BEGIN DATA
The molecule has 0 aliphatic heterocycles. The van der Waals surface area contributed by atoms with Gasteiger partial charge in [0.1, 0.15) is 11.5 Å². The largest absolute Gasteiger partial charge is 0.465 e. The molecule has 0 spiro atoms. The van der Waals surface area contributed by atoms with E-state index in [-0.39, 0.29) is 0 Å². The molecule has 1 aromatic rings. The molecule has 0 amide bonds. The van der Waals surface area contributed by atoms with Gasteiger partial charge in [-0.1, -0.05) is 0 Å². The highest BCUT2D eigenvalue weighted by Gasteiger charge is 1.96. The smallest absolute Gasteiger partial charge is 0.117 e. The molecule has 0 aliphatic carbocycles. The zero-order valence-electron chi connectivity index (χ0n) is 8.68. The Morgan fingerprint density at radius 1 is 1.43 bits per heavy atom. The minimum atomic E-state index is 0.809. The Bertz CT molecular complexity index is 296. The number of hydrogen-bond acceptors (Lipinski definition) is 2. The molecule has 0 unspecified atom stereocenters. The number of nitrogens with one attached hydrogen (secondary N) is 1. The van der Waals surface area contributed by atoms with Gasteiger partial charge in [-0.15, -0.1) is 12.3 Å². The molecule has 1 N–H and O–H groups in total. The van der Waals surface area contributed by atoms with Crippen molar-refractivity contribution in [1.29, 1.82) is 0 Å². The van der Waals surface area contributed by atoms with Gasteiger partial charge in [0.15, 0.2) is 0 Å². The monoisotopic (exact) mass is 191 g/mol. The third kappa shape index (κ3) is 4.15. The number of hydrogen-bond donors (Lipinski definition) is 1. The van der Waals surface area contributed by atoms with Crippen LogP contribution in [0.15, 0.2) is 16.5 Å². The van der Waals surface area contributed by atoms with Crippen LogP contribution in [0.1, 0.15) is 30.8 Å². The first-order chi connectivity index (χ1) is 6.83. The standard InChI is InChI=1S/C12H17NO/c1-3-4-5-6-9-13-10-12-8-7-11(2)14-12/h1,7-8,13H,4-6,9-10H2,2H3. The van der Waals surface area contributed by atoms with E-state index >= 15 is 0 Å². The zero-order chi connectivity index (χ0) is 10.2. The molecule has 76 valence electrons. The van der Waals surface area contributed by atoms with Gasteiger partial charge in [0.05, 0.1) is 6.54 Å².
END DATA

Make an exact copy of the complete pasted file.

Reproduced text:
The molecule has 0 aliphatic heterocycles. The van der Waals surface area contributed by atoms with Gasteiger partial charge in [0.1, 0.15) is 11.5 Å². The largest absolute Gasteiger partial charge is 0.465 e. The molecule has 0 spiro atoms. The van der Waals surface area contributed by atoms with E-state index in [-0.39, 0.29) is 0 Å². The molecule has 1 aromatic rings. The molecule has 0 amide bonds. The van der Waals surface area contributed by atoms with Gasteiger partial charge in [-0.1, -0.05) is 0 Å². The highest BCUT2D eigenvalue weighted by Gasteiger charge is 1.96. The smallest absolute Gasteiger partial charge is 0.117 e. The molecule has 0 aliphatic carbocycles. The zero-order valence-electron chi connectivity index (χ0n) is 8.68. The Morgan fingerprint density at radius 1 is 1.43 bits per heavy atom. The minimum atomic E-state index is 0.809. The Bertz CT molecular complexity index is 296. The number of hydrogen-bond acceptors (Lipinski definition) is 2. The molecule has 0 unspecified atom stereocenters. The number of nitrogens with one attached hydrogen (secondary N) is 1. The van der Waals surface area contributed by atoms with Gasteiger partial charge in [-0.15, -0.1) is 12.3 Å². The molecule has 1 N–H and O–H groups in total. The van der Waals surface area contributed by atoms with Crippen molar-refractivity contribution in [1.29, 1.82) is 0 Å². The van der Waals surface area contributed by atoms with Gasteiger partial charge in [0.15, 0.2) is 0 Å². The monoisotopic (exact) mass is 191 g/mol. The third kappa shape index (κ3) is 4.15. The number of hydrogen-bond donors (Lipinski definition) is 1. The van der Waals surface area contributed by atoms with Crippen LogP contribution in [0.15, 0.2) is 16.5 Å². The van der Waals surface area contributed by atoms with Crippen LogP contribution in [0.1, 0.15) is 30.8 Å². The first-order chi connectivity index (χ1) is 6.83. The standard InChI is InChI=1S/C12H17NO/c1-3-4-5-6-9-13-10-12-8-7-11(2)14-12/h1,7-8,13H,4-6,9-10H2,2H3. The van der Waals surface area contributed by atoms with E-state index >= 15 is 0 Å². The zero-order chi connectivity index (χ0) is 10.2. The molecule has 76 valence electrons. The van der Waals surface area contributed by atoms with Gasteiger partial charge in [0.05, 0.1) is 6.54 Å².